In the near term, do you envision enabling linux shell command line access to proficio control through mscc? Asked another way, will we be able to replace in a tcl/tk script the line, "exec usbsoftrock -a set freq 7.080", with a line referencing mscc and accomplish the same thing? I realize your goal for mscc is to do way more, and do it with a common-sense GUI, but can you do that and also keep the essential "hooks" accessible according to *n*x tradition? If so, I'm OK until I learn c#, and I will also immediately be able to interface multus hardware with other open-source stuff.

Incidentally, I recently enjoyed listening to a presentation by Gerald Youngblood of Flex fame. He chronicled the evolution from an sdr hobby project to accidentally starting the business and then growing that. He mentioned the evolution of thought regarding app's, from open-source to an approach that is more proprietary and comprehensive; somewhat similar to your longer term thinking. However, even proprietary Flex software has to work nicely with fldigi, wsjtx and the shell.

Bruce, AG5GT


--
Thank you for your support and business,
73,
The Multus SDR,LLC Team,
Ron / W4MMP

Re: Success!

Ron / W4MMP
 

Hi Jerry,

No feathers ruffled here :-) I was genuinely interested to understand your position on this.   

73,
Ron / W4MMP
On 8/27/2017 19:46, K7AZJ wrote:

Well, the reason I said what I said, is that doing things in MS, and then trying to make it compatible by relying on software that might not work in the next iteration, because MS decides to change something, is not a good solution.

I was a programmer for 40 years, before retiring, and I can attest to how many things MS did to change working standards (ever so slightly, so that we had to change the standard just because), to making changes in software that no one could account for, just to make things difficult for open source projects. And many other things over the years, that made it difficult to "work with MS".

I could go on and on, but developing something that relies upon something else (like mono for instance) to make your software work on  another platform, is not the same thing as making it cross-platform from the very start. Without the need for that reliance.

That was my point.

Not trying to throw water on what was done. It was nicely done, but merely pointing out that developing for one platform, and relying on something else, to make it work on others secondarily, doesn't make it cross-platform development.

I didn't mean to ruffle any feathers, here.

Jerry



--
Extra Ham Operator: K7AZJ
Registered Linux User: 275424
Raspberry Pi and Openscad developer

The most exciting phrase to hear in science - the one that heralds new discoveries - is not "Eureka!" but "That's funny...".
- Isaac. Asimov


On Sun, Aug 27, 2017 at 3:31 PM, <ag5gt@...> wrote:
Hi Ron,

Being a proud geek, I'm not quite sure how to take that last point ;-)

But, I am learning something here. I dislike and distrust MS for reasons ingrained and undiminished over decades of experience, but I do own a Win10 laptop for business purposes-- no real alternative, unfortunately. That said, I must admit the more engineering-oriented, open-source, *n*x systems that I prefer, have weaknesses, too. Mainly, there's fragmentation in the community, leading to inefficiencies. My very quick, cursory look at mono, prompted by your comments, suggest it might be a practical middle-of-the-road approach, theoretically supporting everybody with one development platform. But, I will have to learn way more and, apparently, learn yet another programming language before I become a true believer ... or not. I just hope Mr Gates' associates are not in a position to cut off the air supply to mono if/when their mood changes.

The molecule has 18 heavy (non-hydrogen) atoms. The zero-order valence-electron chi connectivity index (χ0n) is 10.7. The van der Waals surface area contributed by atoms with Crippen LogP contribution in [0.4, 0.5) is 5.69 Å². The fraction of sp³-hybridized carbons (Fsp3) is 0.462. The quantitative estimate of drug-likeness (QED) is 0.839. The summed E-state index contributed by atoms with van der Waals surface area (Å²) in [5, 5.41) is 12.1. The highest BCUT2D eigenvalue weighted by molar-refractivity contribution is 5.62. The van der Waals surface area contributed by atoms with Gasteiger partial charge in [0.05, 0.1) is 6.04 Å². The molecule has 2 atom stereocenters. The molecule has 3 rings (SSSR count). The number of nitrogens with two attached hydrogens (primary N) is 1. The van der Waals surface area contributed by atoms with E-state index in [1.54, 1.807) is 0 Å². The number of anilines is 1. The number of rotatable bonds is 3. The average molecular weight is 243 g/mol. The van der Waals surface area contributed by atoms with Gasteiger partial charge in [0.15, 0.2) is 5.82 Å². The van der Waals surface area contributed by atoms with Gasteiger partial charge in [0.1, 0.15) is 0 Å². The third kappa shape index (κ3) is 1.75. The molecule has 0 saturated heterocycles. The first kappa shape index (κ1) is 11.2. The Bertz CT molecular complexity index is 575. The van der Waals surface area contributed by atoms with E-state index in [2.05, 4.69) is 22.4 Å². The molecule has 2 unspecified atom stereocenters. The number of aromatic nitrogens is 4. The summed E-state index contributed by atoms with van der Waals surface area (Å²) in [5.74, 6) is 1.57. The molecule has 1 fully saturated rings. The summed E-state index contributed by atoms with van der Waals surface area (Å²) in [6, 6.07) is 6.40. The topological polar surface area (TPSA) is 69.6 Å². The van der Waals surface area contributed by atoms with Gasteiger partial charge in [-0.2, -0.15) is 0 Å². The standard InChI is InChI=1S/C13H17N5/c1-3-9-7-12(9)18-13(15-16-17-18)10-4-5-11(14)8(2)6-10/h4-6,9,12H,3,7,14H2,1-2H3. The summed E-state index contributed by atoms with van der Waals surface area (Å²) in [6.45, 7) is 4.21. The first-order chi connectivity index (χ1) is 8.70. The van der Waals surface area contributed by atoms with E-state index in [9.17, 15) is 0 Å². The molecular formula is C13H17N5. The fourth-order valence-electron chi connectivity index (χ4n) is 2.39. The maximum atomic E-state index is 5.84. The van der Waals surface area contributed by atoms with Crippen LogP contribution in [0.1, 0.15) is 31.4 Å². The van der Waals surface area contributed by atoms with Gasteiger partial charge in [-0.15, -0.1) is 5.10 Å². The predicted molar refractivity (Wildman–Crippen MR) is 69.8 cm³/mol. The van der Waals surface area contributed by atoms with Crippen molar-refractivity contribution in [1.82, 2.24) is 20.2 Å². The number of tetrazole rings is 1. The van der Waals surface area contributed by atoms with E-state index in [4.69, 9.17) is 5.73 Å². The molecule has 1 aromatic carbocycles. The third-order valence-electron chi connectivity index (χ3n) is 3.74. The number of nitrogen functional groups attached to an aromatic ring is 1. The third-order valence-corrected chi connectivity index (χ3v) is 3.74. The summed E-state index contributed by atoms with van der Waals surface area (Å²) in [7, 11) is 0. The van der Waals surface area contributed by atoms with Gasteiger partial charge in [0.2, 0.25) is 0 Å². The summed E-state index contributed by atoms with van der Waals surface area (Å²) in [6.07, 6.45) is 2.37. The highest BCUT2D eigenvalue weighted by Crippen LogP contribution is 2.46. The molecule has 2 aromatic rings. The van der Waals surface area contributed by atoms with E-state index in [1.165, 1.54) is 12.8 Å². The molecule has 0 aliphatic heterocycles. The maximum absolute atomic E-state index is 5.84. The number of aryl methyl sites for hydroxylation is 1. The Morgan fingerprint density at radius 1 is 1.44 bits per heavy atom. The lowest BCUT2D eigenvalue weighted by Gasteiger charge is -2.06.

In the near term, do you envision enabling linux shell command line access to proficio control through mscc? Asked another way, will we be able to replace in a tcl/tk script the line, "exec usbsoftrock -a set freq 7.080", with a line referencing mscc and accomplish the same thing? I realize your goal for mscc is to do way more, and do it with a common-sense GUI, but can you do that and also keep the essential "hooks" accessible according to *n*x tradition? If so, I'm OK until I learn c#, and I will also immediately be able to interface multus hardware with other open-source stuff.

Incidentally, I recently enjoyed listening to a presentation by Gerald Youngblood of Flex fame. He chronicled the evolution from an sdr hobby project to accidentally starting the business and then growing that. He mentioned the evolution of thought regarding app's, from open-source to an approach that is more proprietary and comprehensive; somewhat similar to your longer term thinking. However, even proprietary Flex software has to work nicely with fldigi, wsjtx and the shell.

Bruce, AG5GT



--
Thank you for your support and business,
73,
The Multus SDR,LLC Team,
Ron / W4MMP

Re: Success!

ag5gt@...
 

Ron,

The thought about keeping stdin open may be on track. From a unix/linux command line, an "echo" command could send a text string via a command line pipe. I'm envisioning your gui with buttons that trigger various actions and, in parallel, a set of text strings that can trigger the same actions. Would that be doable? I'm trying to get to something here that meshes neatly with what you want to do anyway, so it can all be implemented at the same time, rather than part now and an add-on later.

About the linux vs ms debate, I tend toward pragmatism, too. I believe the interest in linux among hams, who are hands-on problem solvers almost by definition, is that open-source accommodates such folks better than proprietary solutions. Proprietors don't want to tell us enough to fully enable us. They want to retain an advantage, and generally do. Linux is a very pragmatic means to counter proprietary leverage, to enable solutions proprietary entities find uninteresting. Occasionally, leverage can pry loose something useful. Mono may be an example.